Who Discovers New Drugs?

From 1997 to 2005 252 drugs were approved by the FDA. In a summary of a paper in Nature Reviews Drug Discovery, Derek Lowe (In the Pipeline blog) summarizes where most of the drug discoveries come from:

  • 58% from pharmaceutical companies
  • 18% from biotech companies
  • 16% from universities, transferred to biotech
  • 8% from universities, transferred to pharma.

Dr. Lowe notes that it is good to have some “numbers to point to I next run into someone who tries to tell me that all drugs are found with NIH grants, and that drug companies hardly do any research. (I know that this sounds like the most ridiculous strawman, but believe me, there are people – who regard themselves as intelligent and informed – who believe this passionately, in nearly those exact words).”

Comments (11)

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  1. Lisa says:

    You mean the drug companies actually contribute something to society? That will be news over at the Nation and in other left wing circles.

  2. Thanks, Linda. I always appreciate your info. Do you have a white paper on this subject? I like to link your info. to my healthcare reform website.

  3. Tom H. says:

    This is good information. It needs wider distribution.

  4. John Goodman says:

    Here’s Megan McArdle (Atlantic Monthly) on the subject:

  5. Devon Herrick says:

    I have a friend that does drug research. Compounds are screened by the hundreds, time after time for different target conditions, in the search for the desired therapeutic effect. When one of these compounds finally makes it to market as a drug approved for a specific condition, it is easy for someone to say “oh, that compound was discovered by a university lab.” Just isolating a compound for which there are no known uses is basic research. Identifying the way the compound interacts in the body and finding a use for it takes years and costs hundreds of millions of dollars.

  6. Lee says:

    Doesn’t this ignore the sources of funding for these various research groups? As I see in another article, we’ve been funding Domino’s pizza for some time now. In addition, it ignores how income generated by the products is later redistributed through the market. That is to say, there aren’t many university researchers with houses in the Hamptons. I suppose the question I would like to pose is that while this presents us with a case in which non-government research has succeeded, isn’t the focus of that research largely skewed by government interventions? Not to mention that much of the research that goes into drug discovery goes into discovering the targets; the people responsible for that research are not compensated.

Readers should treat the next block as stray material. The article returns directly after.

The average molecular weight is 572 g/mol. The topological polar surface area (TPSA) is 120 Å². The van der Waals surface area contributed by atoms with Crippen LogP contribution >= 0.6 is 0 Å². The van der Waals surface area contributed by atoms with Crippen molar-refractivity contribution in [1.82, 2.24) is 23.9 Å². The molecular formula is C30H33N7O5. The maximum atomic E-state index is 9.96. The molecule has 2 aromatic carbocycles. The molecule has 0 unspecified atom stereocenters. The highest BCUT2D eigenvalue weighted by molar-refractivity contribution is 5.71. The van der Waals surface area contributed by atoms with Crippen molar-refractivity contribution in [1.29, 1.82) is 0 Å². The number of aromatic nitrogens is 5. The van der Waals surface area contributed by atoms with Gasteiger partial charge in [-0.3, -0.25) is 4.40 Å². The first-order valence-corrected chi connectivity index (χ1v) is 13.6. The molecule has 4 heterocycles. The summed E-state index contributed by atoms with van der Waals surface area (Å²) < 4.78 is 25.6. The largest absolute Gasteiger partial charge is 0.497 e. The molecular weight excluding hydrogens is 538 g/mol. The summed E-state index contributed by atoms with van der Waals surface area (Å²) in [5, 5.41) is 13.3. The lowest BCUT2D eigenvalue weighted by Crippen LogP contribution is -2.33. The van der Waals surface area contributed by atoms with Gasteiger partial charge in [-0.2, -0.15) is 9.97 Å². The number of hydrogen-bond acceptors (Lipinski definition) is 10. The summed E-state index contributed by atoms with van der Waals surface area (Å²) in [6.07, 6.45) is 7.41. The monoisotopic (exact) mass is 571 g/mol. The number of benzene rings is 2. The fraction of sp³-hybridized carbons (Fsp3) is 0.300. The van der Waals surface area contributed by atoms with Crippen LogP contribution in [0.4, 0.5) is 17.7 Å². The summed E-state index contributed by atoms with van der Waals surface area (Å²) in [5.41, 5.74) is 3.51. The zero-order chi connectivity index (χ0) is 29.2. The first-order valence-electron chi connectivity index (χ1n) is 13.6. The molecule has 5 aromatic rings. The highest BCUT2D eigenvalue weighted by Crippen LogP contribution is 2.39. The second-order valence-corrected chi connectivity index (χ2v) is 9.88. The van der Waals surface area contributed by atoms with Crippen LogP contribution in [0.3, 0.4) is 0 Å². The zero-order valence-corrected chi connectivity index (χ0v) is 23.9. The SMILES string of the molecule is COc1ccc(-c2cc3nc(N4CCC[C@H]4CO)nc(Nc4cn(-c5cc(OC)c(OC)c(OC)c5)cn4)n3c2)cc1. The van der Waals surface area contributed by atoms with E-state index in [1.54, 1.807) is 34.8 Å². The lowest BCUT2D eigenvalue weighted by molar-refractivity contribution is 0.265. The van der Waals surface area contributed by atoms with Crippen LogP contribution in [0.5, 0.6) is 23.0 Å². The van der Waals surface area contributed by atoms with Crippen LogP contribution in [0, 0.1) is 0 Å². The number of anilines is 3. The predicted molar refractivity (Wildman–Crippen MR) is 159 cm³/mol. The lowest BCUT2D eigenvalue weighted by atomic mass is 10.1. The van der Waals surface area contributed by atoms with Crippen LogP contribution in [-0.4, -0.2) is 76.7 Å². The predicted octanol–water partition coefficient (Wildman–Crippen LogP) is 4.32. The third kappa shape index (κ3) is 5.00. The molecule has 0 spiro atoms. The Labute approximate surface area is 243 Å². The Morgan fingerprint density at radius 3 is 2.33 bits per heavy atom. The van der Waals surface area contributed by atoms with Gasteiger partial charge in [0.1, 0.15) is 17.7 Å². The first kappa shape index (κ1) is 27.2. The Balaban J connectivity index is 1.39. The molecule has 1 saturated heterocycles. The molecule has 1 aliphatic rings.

7. Linda Gorman says:

    Lee, are you saying that chemists at big companies volunteer their services?

    The median salary for a full professor at a Ph.D. granting school was $120,000 in 2008 as reported by the American Chemical Society. Median pay for PhD industrial chemists was about $115,000.

  8. artk says:

    This is rather simplistic misreading of the actual blog entry and the Nature article. First, the vast majority of drugs are highly derivative, simply ways to extend the patent on existing drugs. Prilosec and Nexium are good examples; one’s a minor variation of the other. One particularly painful trade of mine was a biotech company whose great drug innovation was a time release version of Gabapentin, which has been generic for decades. The list goes on. The Nature states that 1/3 of truly innovative drugs were developed in University research. Many biotech startups are companies founded by University researchers who commercialize their research. In addition, the research underpinnings for most of modern medicine were developed in universities, which are government funded. You want proof, go through the list of Nobel Prizes in Chemistry and Medicine, the vast majority of work performed to earn those prizes were developed in government funded research, usually in a university setting. If you want medicine to look the same in 20 years, stop government funded research today.

  9. Linda Gorman says:

    ark–universities and drug companies specialize in different parts of the drug production process. In some cases drug companies pay university researchers to do specialist work. Patients need the whole process.

    As Dr. Lowe points out, it is fashionable in certain quarters to pretend that universities do everything.

    The Wikipedia article on penicillin is a case in point. The breakthroughs that Pfizer made are ignored. Somehow, vast quantities of the stuff miraculously appeared. As the article tells it “…the results of fermentation research on corn steep liquor at the Northern Regional Research Laboratory at Peoria, Illinois, allowed the United States to produce 2.3 million doses in time for the invasion of Normandy…”

  10. artk says:

    Linda, comparing Pfizer’s development of a production technique to the discovery of penicillin is like comparing a driver who gets a performer to a concert with the actual performance. The real value is in invention, not manufacturing, that’s why generics are so inexpensive.

  11. Linda Gorman says:

    artk–are you really claiming that manufacturers don’t invent new things of value?

    Or that the low price of generics is not the result of a) known structure, b) known production processes, and c) a heavily discounted FDA approval process?